things get taken from you.
That's, that's part of life.
you only learn that when you start losing stuff.
You find out that life is just a game of inches.
So is football.
Because in either game
life or football
the margin for error is so small.
I mean
one half step too late or to early
you don't quite make it.
One half second too slow or too fast
and you don't quite catch it.
The inches we need are everywhere around us.
They are in ever break of the game
every minute, every second.

On this team, we fight for that inch
On this team, we tear ourselves, and everyone around us
to pieces for that inch.
We CLAW with our finger nails for that inch.
Cause we know
when we add up all those inches
that's going to make the fucking difference
between WINNING and LOSING
between LIVING and DYING.

I'll tell you this
in any fight
it is the guy who is willing to die
who is going to win that inch.
And I know
if I am going to have any life anymore
it is because, I am still willing to fight, and die for that inch
because that is what LIVING is.
The six inches in front of your face.

Now I can't make you do it.
You gotta look at the guy next to you.
Look into his eyes.
Now I think you are going to see a guy who will go that inch with you.
You are going to see a guy
who will sacrifice himself for this team
because he knows when it comes down to it,
you are gonna do the same thing for him.

That's a team, gentlemen
and either we heal now, as a team,
or we will die as individuals.
That's football guys.
That's all it is.
Now, whattaya gonna do?

Thursday, 11 June 2009

Ronaldo release to rejuvenate Rooney

Amidst all the headlines this morning about Cristiano Ronaldo leaving Manchester United for Real Madrid it comes as no coincidence to me that United have accepted the offer on the back of two outstanding performances from England's very own boy wonder Wayne Rooney.
For the past two or three seasons now Rooney has been forced to sit back and watch as Ronaldo has accumulated glory, headlines and personal accolades as Manchester United completed global domination of the game. Rooney, being the selfless character that he is, has willingly sacrificed himself for the good of the team, to allow the Portugese genius,to take centre stage. And no matter what anybody says about Ronaldo there can be no denying that he is the greatest foreign footballer to ever grace the Premier League stage. He has dazzled with his skills and goals, which were even more impressive coming on the back of the controversial incident with Rooney at the last World Cup.
However it has now become evidently clear that it is time for Ronaldo to move on. He has achieved everything he possibly can in the English game and the lure of Madrid is too much for a young man who grew up supporting the team. What is also clear is that despite concerns that Madrid are reverting to their former 'Galactico' era is that they could be on the verge of something very, very special and Ronaldo does not want to miss out on this.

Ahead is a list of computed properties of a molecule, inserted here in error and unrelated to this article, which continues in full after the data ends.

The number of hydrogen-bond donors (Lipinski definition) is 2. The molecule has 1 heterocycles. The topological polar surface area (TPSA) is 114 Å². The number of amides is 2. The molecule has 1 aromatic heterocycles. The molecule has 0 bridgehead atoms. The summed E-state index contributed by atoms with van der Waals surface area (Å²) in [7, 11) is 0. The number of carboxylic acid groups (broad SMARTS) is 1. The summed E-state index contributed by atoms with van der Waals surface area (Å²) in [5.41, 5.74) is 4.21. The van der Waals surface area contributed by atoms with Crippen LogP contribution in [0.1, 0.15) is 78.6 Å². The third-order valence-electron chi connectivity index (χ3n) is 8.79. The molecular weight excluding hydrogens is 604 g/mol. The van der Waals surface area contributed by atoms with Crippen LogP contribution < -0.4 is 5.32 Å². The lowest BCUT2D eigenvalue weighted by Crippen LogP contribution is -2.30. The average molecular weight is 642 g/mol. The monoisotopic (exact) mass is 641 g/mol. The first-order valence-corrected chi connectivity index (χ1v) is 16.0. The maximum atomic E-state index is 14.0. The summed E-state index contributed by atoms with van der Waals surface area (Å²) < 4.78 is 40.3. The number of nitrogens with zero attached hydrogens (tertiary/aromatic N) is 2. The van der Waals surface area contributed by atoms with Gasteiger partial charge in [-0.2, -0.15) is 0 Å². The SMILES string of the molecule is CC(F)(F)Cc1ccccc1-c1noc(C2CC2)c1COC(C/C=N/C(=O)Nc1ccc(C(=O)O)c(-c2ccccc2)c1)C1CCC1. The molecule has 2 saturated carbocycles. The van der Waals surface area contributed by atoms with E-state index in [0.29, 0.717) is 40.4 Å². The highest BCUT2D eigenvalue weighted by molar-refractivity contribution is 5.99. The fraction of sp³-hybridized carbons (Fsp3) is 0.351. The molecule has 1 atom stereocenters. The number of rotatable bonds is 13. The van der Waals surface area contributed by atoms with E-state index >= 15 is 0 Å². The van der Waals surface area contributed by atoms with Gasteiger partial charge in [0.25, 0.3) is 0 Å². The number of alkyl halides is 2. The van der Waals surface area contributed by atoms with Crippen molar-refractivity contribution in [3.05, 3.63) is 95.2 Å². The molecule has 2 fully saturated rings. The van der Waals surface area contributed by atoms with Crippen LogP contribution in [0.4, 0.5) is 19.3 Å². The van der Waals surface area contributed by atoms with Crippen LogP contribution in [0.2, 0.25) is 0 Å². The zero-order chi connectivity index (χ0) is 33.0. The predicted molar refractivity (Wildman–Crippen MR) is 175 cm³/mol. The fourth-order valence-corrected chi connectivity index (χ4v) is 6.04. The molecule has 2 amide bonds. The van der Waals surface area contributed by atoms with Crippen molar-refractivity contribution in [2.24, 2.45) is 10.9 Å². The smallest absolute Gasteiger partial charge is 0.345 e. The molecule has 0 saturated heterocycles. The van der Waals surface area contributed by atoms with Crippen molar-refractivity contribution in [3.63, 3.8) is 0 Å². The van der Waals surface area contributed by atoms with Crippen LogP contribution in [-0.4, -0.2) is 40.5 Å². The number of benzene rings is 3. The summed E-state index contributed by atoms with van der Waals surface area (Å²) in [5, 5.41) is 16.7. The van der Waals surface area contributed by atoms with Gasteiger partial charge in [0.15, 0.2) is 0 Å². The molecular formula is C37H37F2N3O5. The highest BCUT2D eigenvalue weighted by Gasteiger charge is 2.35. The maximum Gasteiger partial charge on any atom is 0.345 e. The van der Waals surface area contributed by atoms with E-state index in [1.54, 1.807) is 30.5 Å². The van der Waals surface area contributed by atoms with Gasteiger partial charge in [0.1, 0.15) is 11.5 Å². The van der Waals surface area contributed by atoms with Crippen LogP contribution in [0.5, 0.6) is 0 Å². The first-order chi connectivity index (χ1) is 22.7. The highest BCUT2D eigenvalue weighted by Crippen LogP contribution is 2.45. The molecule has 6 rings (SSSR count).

What worried Manchester United fans must remember though, is that they have the greatest manager in the history of the game and that nobody leaves Old Trafford without the say so of the manager. With the £80 million they will receieve for Ronaldo the club will be able to secure the services of Carlos Teves and possibly lure Karim Benzema and Frank Ribery to the Theatre of Dreams and also buy the high quality holding midfielder they desperately crave in the continued absence of Owen Hargreaves.
The most important thing about the whole move is that Rooney can finally be let off his leash. For too long he has been forced out to the left, with defensive duties a key aspect of his role, preventing him from doing the damage higher up the pitch.
With Rooney playing back in his central role, it might not be too long before the working class lad from Liverpool usurps the Portugese superstar as the greatest footballer in the world.

Sunday, 7 June 2009

Today saw history made in the world of professional sport as Roger Federer became the first man since Andre Agassi in 1999 to complete the full set of Grand Slam tournaments, and equal Pete Sampras’ record of Grand Slam titles.
In my mind, and that of other sports fans this undoubtedly places him above the shoulders of all the others and elevates him to the pantheon of the greatest male tennis player in the history of the game.
It seems that everytime Federer plays now he etches his name further into the history of the game.
However it is not the records and the amount of trophies racked up that makes him the most revered player to ever swing a racket. I, for one, think that Rafael Nadal will break every record Federer has ever set as long as he manages to stay fit and healthy, though his latest knee injury shows that this may not be possible. It is the way that the Swiss maestro plays that sets him apart from the rest. He plays with such a grace and elegance that is no longer seen in the modern game today. Players such as Nadal, Murray and Djokovic are counter punchers, who play from the baseline and wait for their opponent to make a mistake. Federer takes the game to his opponents and does so with such style that he has become a joy to watch.